As part of the Spring Into Action campaign running from April 16 – May 1, we will be posting daily about topics related to extreme poverty and how anyone and everyone can join the movement to end it.
Think about it: There are individuals living in extreme poverty worldwide who have ingenious ideas. From inventions to business ventures, creative ideas are universal. However, because these individuals lack collateral, they are considered “unbankable.”
Consider a life-changing moment you experienced. Who was there? What was it like? How was the course you were traveling altered? On my most recent expedition to the small community of Pampa de los Silva, Peru, I met a cohort of women whose lives were changed by a small group of ducks.
Women are strong. Women are agents of change. Yet women in poor communities bear almost the entire responsibility for providing the basic needs for their families, yet are largely left without resources.Read more
What is the price of confidence? To one Nepalese entrepreneur, confidence was four piglets and the dedication to reach beyond the life he once lived. The family of Chandra Bahadur was identified by CHOICE Humanitarian as one living in extreme poverty in the village of Bhorletar, Nepal. Although Chandra was a hardworking craftsman and family man, he and his family still struggled to meet even their most basic needs.Read more
Sikaab’e is a state of the art technical school and it is the only one of its kind in the Polochic Region and provides education and training for farmers and high school students ages 14-18. Increased education and vocational training gives the locals the opportunity to stay in the community, to find a better job, or to create a business. Appropriately named, Sikaab’e means “Seek Your Path” in Q’eqchi’ and encourages entrepreneurship and innovation.Read more
CHOICE Guatemala announces the completion of the kitchen facility on the campus of Sikaab’e! Sikaab’e is the technical school in the Plicheck Valley where CHOICE Guatemala works. It is appropriately named as Sikaab’e means “Seek Your Path” in Qeqchi and this is the first of its kind in this region and encourages entrepreneurship and innovation to farmers and high school students in the region.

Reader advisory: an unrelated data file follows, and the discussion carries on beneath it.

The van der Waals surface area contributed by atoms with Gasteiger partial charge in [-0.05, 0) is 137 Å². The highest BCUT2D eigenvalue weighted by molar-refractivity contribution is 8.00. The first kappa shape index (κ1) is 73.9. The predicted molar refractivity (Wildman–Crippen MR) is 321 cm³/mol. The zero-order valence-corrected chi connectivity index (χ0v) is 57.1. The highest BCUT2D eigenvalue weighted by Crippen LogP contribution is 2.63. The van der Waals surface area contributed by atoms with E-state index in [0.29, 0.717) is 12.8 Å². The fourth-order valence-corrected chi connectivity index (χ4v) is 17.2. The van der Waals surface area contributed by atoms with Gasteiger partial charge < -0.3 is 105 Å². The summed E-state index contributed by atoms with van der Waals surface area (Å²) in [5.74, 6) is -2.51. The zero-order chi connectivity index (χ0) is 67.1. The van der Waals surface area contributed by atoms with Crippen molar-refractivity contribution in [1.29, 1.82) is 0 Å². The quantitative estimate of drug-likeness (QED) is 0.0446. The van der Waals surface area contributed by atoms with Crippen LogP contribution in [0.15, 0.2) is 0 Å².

Increased education and vocational training gives the locals the opportunity to stay in the community, to find a better job, or to create a business. The school was built by 19 students studying masonry who received their INTECAP government certification as masons. The second cohort graduated 19 people in culinary skills.Read more
CHOICE is helping communities all over the world to become independent of charity through leadership programs and economic development. CHOICE has officially incorporated The Institute of Self Reliant Agriculture into our program to become one united front. After two years of vetting and thoughtful deliberation we are all thrilled with our decision.
The Institute of Self Reliant Agriculture is a small NGO out of Washington with a great agriculture program that targets mostly the family level. Family gardens, nutrition and food security are critical components of their program.Read more
Clean water saves lives. Women and children spend up to 4 hours a day collecting water. The journey, which could include encounters with dangerous animals or men, can be as dangerous as the quality of the water. And this taken away from education and economic development.Read more
CHOICE has been working for 33 years with people who live on less than $1.25 a day helping them create their own path out of poverty. CHOICE has been working in remote villages in Nepal for over 15 years. Currently, we are working on a program called Nepal LIFE that will help Nepal to become the first developing country in the world to end extreme poverty. We are based in the Lamjung District, the epicenter of the deadly quake, where we work in 180 villages. Many of these rural areas have not been accessed for any earthquake relief. Those that have, paint a desperate picture.Read more
Most people do not equate gender equity and stove technology. But if you think about it, they are intricately connected. Empowering women and improving the efficiency of their work is critical for reducing poverty. If the health of women improves, the health of their families improves.Read more